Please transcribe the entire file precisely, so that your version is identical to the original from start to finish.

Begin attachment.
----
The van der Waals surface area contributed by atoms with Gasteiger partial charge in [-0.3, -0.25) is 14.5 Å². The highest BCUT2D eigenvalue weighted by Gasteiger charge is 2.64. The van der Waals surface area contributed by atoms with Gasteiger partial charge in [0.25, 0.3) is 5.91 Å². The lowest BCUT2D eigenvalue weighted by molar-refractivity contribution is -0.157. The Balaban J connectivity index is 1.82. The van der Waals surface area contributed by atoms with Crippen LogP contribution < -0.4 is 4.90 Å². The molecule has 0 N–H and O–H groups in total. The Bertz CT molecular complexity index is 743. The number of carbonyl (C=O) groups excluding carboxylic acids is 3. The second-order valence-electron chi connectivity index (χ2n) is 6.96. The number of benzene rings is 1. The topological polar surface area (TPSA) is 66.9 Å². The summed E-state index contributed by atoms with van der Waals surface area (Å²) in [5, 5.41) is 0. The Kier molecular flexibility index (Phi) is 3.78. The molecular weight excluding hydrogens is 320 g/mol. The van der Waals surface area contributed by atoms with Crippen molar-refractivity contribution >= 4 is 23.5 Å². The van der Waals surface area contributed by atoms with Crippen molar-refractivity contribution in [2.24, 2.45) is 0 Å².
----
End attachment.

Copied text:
The van der Waals surface area contributed by atoms with Gasteiger partial charge in [-0.3, -0.25) is 14.5 Å². The highest BCUT2D eigenvalue weighted by Gasteiger charge is 2.64. The van der Waals surface area contributed by atoms with Gasteiger partial charge in [0.25, 0.3) is 5.91 Å². The lowest BCUT2D eigenvalue weighted by molar-refractivity contribution is -0.157. The Balaban J connectivity index is 1.82. The van der Waals surface area contributed by atoms with Crippen LogP contribution < -0.4 is 4.90 Å². The molecule has 0 N–H and O–H groups in total. The Bertz CT molecular complexity index is 743. The number of carbonyl (C=O) groups excluding carboxylic acids is 3. The second-order valence-electron chi connectivity index (χ2n) is 6.96. The number of benzene rings is 1. The topological polar surface area (TPSA) is 66.9 Å². The summed E-state index contributed by atoms with van der Waals surface area (Å²) in [5, 5.41) is 0. The Kier molecular flexibility index (Phi) is 3.78. The molecular weight excluding hydrogens is 320 g/mol. The van der Waals surface area contributed by atoms with Crippen molar-refractivity contribution >= 4 is 23.5 Å². The van der Waals surface area contributed by atoms with Crippen molar-refractivity contribution in [2.24, 2.45) is 0 Å².